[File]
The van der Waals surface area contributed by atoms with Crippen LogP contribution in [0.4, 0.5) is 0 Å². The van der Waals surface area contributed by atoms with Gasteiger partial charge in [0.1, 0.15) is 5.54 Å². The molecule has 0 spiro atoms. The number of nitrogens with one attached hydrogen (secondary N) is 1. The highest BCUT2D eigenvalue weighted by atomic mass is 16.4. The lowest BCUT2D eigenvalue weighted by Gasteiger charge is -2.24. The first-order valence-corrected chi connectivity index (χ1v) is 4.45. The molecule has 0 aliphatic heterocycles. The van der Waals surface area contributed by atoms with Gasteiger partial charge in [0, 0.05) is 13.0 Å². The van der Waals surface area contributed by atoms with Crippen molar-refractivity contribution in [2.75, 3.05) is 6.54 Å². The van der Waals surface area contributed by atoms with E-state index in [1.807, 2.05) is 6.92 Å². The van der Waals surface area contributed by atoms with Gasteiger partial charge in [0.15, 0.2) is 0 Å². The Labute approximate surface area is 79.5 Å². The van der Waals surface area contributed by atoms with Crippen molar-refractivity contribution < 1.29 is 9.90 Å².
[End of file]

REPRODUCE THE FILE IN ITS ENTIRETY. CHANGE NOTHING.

The van der Waals surface area contributed by atoms with Crippen LogP contribution in [0.4, 0.5) is 0 Å². The van der Waals surface area contributed by atoms with Gasteiger partial charge in [0.1, 0.15) is 5.54 Å². The molecule has 0 spiro atoms. The number of nitrogens with one attached hydrogen (secondary N) is 1. The highest BCUT2D eigenvalue weighted by atomic mass is 16.4. The lowest BCUT2D eigenvalue weighted by Gasteiger charge is -2.24. The first-order valence-corrected chi connectivity index (χ1v) is 4.45. The molecule has 0 aliphatic heterocycles. The van der Waals surface area contributed by atoms with Gasteiger partial charge in [0, 0.05) is 13.0 Å². The van der Waals surface area contributed by atoms with Crippen molar-refractivity contribution in [2.75, 3.05) is 6.54 Å². The van der Waals surface area contributed by atoms with E-state index in [1.807, 2.05) is 6.92 Å². The van der Waals surface area contributed by atoms with Gasteiger partial charge in [0.15, 0.2) is 0 Å². The Labute approximate surface area is 79.5 Å². The van der Waals surface area contributed by atoms with Crippen molar-refractivity contribution < 1.29 is 9.90 Å².